Live Review: Radio 1 Big Weekend

Live Review: Radio 1 Big Weekend


Carlisle, Saturday, May 14th - Sunday May 15th

Even if you turned up thinking this was the sort of hellhole where Comedy Dave could sing parody songs on the main stage without being dragged off by his hair, it soon becomes obvious that you’d have to be a real horrible bastard not to have fun at this festival. You’d also have to be on the ball to catch all its surprises. Look out! It’s a surprise early [a]Arctic Monkeys[/a] set, and doesn’t Alex Turner look thrilled? Oh your majesty, you honour us with your presence.

Yep, they’re playing it cool as always, and after opening with a punchy [b]‘The View From The Afternoon’[/b] and [b]‘Brianstorm’[/b], they calmly flabbergast all and sundry with two new tracks, the twanging sultry strop of single [b]‘Don’t Sit Down ’Cause I’ve Moved Your Chair’[/b] and the charmingly cocky [b]‘The Hellcat Spangled Shalalala’[/b], which features such choice Turner gems as “She flicks her red-hot revelation off the tip of her tongue” and “Makes me want to blow the candles out just to see if you glow in the dark”. Hawt.

Talking of foxy, [a]Jessie J[/a]’s [b]‘Who’s Laughing Now’[/b] is the sort of faux-loner anthem belted out by a demonstrably attractive woman that screams of engineered martyrdom – but there’s no denying the lass has a decent set of pipes on her. [b]‘Do It Like A Dude’[/b] is so inherently fierce that individual X chromosomes are applauding. A swift dash to catch [a]Cage The Elephant[/a], who often come dangerously close to being an extended tribute act to the noughties, but that might be why they are so totally brilliant. Like Craig Nicholls fronting the [a]Pixies[/a], and as mad as that sounds.

From the sublime to the ridiculous: [a]Chase & Status[/a] – a [a]Linkin Park[/a] for the new rave generation – are slightly unpalatable so early on a Saturday afternoon. Not that there’s a good time for such mind-numbingly obnoxious music, unless you’ve had a lobotomy. Thank God it’s time for [a]Tinie Tempah[/a], who provides Saturday’s first peak. [b]‘Pass Out’[/b] and [b]‘Miami To Ibiza’[/b] both sound impossibly fresh despite being played to death for what seems like centuries.

[a]Friendly Fires[/a] try manfully to own the party with [b]‘Live Those Days Tonight’[/b], but they have the misfortune of being up against [a]The Black Eyed Peas[/a], who understand that, when it comes to putting on a show, robot dancers trump running your vintage Hawaiian shirt though the wash and not wearing any socks every time.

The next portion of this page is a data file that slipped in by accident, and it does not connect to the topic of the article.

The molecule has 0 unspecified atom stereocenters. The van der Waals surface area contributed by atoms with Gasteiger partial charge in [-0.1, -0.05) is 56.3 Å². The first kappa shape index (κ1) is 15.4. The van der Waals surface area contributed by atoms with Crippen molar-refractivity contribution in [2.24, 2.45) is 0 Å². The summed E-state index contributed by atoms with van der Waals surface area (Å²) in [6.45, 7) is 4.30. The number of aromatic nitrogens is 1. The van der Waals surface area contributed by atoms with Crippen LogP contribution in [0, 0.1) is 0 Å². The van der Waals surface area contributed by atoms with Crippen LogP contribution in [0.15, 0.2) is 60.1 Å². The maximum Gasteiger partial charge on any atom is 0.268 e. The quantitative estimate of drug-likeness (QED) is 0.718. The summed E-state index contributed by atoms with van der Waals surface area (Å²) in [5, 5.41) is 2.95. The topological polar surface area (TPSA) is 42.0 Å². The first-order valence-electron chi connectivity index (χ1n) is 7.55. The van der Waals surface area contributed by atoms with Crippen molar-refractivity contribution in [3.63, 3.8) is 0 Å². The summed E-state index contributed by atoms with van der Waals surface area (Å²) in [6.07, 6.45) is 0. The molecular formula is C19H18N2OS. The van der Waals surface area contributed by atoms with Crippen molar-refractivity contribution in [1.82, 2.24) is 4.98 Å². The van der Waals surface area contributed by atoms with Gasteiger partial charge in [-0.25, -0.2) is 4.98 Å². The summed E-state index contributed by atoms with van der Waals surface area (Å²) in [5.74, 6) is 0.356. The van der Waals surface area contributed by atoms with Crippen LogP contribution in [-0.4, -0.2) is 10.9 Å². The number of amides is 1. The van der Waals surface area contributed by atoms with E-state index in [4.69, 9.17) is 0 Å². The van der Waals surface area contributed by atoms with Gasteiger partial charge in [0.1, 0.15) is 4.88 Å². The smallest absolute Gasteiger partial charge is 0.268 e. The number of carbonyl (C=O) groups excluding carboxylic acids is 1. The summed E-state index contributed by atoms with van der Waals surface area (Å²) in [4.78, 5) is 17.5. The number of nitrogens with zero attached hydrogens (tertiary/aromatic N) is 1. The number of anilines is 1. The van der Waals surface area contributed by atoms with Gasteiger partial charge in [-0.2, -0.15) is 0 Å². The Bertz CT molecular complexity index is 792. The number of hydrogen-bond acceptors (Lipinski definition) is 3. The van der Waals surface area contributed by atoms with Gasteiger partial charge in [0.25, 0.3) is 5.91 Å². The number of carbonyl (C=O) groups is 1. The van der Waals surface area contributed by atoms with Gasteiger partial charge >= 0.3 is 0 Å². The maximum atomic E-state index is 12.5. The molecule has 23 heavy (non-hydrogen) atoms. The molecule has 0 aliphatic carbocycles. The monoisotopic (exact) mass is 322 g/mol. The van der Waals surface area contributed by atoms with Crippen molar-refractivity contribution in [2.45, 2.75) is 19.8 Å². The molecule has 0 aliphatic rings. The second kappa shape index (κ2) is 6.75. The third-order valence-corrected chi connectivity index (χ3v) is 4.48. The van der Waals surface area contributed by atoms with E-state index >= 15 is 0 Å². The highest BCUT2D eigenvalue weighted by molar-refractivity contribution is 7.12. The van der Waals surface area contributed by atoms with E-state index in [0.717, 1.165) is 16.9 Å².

Rounding everything off, [a]Foo Fighters[/a] deliver exactly what everyone expects. While we’re on a bit of a pop music high and this seems (and indeed is) morose by comparison, there’s nothing coy about the set list; [b]‘Monkey Wrench’[/b] follows [b]‘Best Of You’[/b] to bring fully grown men to their knees.

Sunday openers [a]Pulled Apart By Horses[/a] are unsurpassable as ever, and everyone could probably pack up and go home after [b]‘Back To The Fuck Yeah’[/b] but the show, unfortunately, must go on. Fast forward a few hours and the stripped-down live band approach that worked for [a]Jessie J[/a] yesterday seems to flounder for [a]Katy B[/a], leaving you feeling there’s nothing to get your teeth into. Meanwhile [a]Noah & The Whale[/a] remain irritatingly impossible to dislike. So what if there’s no real reason for anyone to whistle, ever, when the world’s noisy enough already? Aren’t they lovely? “Love love love!” Woo yeah! [b]‘Waiting For My Chance To Come’[/b] sounds like someone pouring sun-warmed honey down your cochleas, Charlie Fink’s fuzzy (slightly Fozzy) tones rubbing away all the bad stuff like sleep from your eyes.

Gerard Way’s Su Pollard wig seems designed to help kids who get beaten up by making him appear infinitely more slappable than them. While [a]My Chemical Romance[/a]’s set is painfully short and could do with about 200 times more tracks from [b]‘The Black Parade’[/b] they still do [b]‘SING’[/b] better than the Glee lot, and gut-wrenching angst better than anyone. It hardly even needs to be said that [a]The Strokes[/a] outshine pretty much everyone; they remain the greatest indie band in the world, and watching them it’s hard not to ache at the idea that they’ll get old and do insurance adverts. [b]‘New York City Cops’[/b] still sounds so good, and it’s tempting to just top yourself as soon as they finish [b]‘Last Nite’[/b]. Best not to, though, because you’d miss [a]Lady Gaga[/a].

News flash! This creature, whatever it is, is amazing. If you don’t already get it, liking her is simple: just disregard everything you know about her. She’s fictional, like a Teletubby, and you wouldn’t want to be stuck in a lift with her, but there’s a time and a place. This set displays her at her intensely eccentric best. [b]‘Born This Way’[/b] is followed by a medley of older tracks, cut short for a jazzy cover of Nat King Cole’s [b]‘Orange Colored Sky’[/b] perched on the piano, dedicated to Prince William and Kate Middleton, followed by a stripped-down version of [b]‘Speechless’[/b]. Bitch be trippin’, but no-one tells Gaga to stick to the hits.

She’s obtuse and incredible right up to the closing [b]‘Judas’[/b], which is so ballsy she’s in danger of starting up those rumours all over again. The new songs sound great, from the full-throttle piano ballad of [b]‘The Edge Of Glory’[/b] to the sultry sway of [b]‘Americano’[/b], and for all the hype and debate, you can’t question her power onstage while she implores “Put your paws up!” and roars “LET’S HIT IT CARLISLE!” Doubters are to be heard afterwards, but you can hardly blame people for hating something so omnipresent. They must be trying pretty hard – but they’ll never be putting as much effort in as Gaga. Pop music, rock’n’roll, who gives a fuck? It’s all good, that’s what we’ve learned.

Rebecca Robinson